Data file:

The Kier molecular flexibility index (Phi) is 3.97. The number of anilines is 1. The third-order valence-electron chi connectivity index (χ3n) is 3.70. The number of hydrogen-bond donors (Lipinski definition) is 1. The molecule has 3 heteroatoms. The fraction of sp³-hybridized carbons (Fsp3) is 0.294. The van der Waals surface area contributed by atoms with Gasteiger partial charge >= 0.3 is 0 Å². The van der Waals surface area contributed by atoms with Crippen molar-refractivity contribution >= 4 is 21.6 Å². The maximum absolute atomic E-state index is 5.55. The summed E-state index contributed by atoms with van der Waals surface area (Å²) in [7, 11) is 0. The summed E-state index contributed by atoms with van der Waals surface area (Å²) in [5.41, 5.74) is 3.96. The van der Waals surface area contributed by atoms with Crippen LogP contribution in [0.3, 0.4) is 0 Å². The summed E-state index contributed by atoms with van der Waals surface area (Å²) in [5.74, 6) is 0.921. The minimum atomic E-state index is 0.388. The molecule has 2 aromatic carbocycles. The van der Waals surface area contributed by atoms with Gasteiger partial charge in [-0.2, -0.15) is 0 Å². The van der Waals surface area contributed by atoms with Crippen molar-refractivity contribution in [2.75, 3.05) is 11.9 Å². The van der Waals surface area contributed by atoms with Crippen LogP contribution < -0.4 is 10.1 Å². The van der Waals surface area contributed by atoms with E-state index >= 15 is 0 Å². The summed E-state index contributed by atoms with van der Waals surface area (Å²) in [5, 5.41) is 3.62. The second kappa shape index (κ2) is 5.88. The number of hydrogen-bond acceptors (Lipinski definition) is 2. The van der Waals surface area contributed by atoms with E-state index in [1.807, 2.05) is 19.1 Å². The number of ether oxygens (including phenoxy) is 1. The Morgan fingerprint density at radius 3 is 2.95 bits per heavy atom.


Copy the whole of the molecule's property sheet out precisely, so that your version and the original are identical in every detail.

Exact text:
The Kier molecular flexibility index (Phi) is 3.97. The number of anilines is 1. The third-order valence-electron chi connectivity index (χ3n) is 3.70. The number of hydrogen-bond donors (Lipinski definition) is 1. The molecule has 3 heteroatoms. The fraction of sp³-hybridized carbons (Fsp3) is 0.294. The van der Waals surface area contributed by atoms with Gasteiger partial charge >= 0.3 is 0 Å². The van der Waals surface area contributed by atoms with Crippen molar-refractivity contribution >= 4 is 21.6 Å². The maximum absolute atomic E-state index is 5.55. The summed E-state index contributed by atoms with van der Waals surface area (Å²) in [7, 11) is 0. The summed E-state index contributed by atoms with van der Waals surface area (Å²) in [5.41, 5.74) is 3.96. The van der Waals surface area contributed by atoms with Crippen LogP contribution in [0.3, 0.4) is 0 Å². The summed E-state index contributed by atoms with van der Waals surface area (Å²) in [5.74, 6) is 0.921. The minimum atomic E-state index is 0.388. The molecule has 2 aromatic carbocycles. The van der Waals surface area contributed by atoms with Gasteiger partial charge in [-0.2, -0.15) is 0 Å². The van der Waals surface area contributed by atoms with Crippen molar-refractivity contribution in [2.75, 3.05) is 11.9 Å². The van der Waals surface area contributed by atoms with Crippen LogP contribution < -0.4 is 10.1 Å². The van der Waals surface area contributed by atoms with E-state index >= 15 is 0 Å². The summed E-state index contributed by atoms with van der Waals surface area (Å²) in [5, 5.41) is 3.62. The second kappa shape index (κ2) is 5.88. The number of hydrogen-bond acceptors (Lipinski definition) is 2. The van der Waals surface area contributed by atoms with E-state index in [1.807, 2.05) is 19.1 Å². The number of ether oxygens (including phenoxy) is 1. The Morgan fingerprint density at radius 3 is 2.95 bits per heavy atom.